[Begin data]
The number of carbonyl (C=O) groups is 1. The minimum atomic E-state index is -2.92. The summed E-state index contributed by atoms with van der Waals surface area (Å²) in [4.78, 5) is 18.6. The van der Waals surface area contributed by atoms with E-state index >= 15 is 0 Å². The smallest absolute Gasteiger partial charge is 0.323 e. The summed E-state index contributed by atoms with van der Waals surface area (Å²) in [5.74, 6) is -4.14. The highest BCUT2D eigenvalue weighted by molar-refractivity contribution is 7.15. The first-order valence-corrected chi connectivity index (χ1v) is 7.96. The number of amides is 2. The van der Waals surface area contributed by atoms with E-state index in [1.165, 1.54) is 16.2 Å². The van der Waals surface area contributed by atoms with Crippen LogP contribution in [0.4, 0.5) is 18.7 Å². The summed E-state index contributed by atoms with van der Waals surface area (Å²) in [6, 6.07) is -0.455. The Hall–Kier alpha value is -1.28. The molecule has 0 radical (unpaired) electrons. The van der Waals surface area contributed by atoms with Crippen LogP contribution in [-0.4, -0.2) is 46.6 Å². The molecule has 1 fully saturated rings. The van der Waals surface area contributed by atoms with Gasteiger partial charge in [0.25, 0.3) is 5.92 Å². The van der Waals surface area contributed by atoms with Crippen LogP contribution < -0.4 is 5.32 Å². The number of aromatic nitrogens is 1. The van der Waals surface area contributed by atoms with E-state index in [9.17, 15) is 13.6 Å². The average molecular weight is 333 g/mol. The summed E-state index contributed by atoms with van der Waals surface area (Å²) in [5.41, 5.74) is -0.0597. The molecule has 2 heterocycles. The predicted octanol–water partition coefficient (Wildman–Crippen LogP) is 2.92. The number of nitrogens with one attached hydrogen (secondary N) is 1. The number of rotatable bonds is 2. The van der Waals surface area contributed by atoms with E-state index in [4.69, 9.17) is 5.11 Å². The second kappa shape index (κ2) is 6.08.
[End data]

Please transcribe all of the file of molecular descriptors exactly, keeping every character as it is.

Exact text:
The number of carbonyl (C=O) groups is 1. The minimum atomic E-state index is -2.92. The summed E-state index contributed by atoms with van der Waals surface area (Å²) in [4.78, 5) is 18.6. The van der Waals surface area contributed by atoms with E-state index >= 15 is 0 Å². The smallest absolute Gasteiger partial charge is 0.323 e. The summed E-state index contributed by atoms with van der Waals surface area (Å²) in [5.74, 6) is -4.14. The highest BCUT2D eigenvalue weighted by molar-refractivity contribution is 7.15. The first-order valence-corrected chi connectivity index (χ1v) is 7.96. The number of amides is 2. The van der Waals surface area contributed by atoms with E-state index in [1.165, 1.54) is 16.2 Å². The van der Waals surface area contributed by atoms with Crippen LogP contribution in [0.4, 0.5) is 18.7 Å². The summed E-state index contributed by atoms with van der Waals surface area (Å²) in [6, 6.07) is -0.455. The Hall–Kier alpha value is -1.28. The molecule has 0 radical (unpaired) electrons. The van der Waals surface area contributed by atoms with Crippen LogP contribution in [-0.4, -0.2) is 46.6 Å². The molecule has 1 fully saturated rings. The van der Waals surface area contributed by atoms with Gasteiger partial charge in [0.25, 0.3) is 5.92 Å². The van der Waals surface area contributed by atoms with Crippen LogP contribution < -0.4 is 5.32 Å². The number of aromatic nitrogens is 1. The van der Waals surface area contributed by atoms with E-state index in [9.17, 15) is 13.6 Å². The average molecular weight is 333 g/mol. The summed E-state index contributed by atoms with van der Waals surface area (Å²) in [5.41, 5.74) is -0.0597. The molecule has 2 heterocycles. The predicted octanol–water partition coefficient (Wildman–Crippen LogP) is 2.92. The number of nitrogens with one attached hydrogen (secondary N) is 1. The number of rotatable bonds is 2. The van der Waals surface area contributed by atoms with E-state index in [4.69, 9.17) is 5.11 Å². The second kappa shape index (κ2) is 6.08.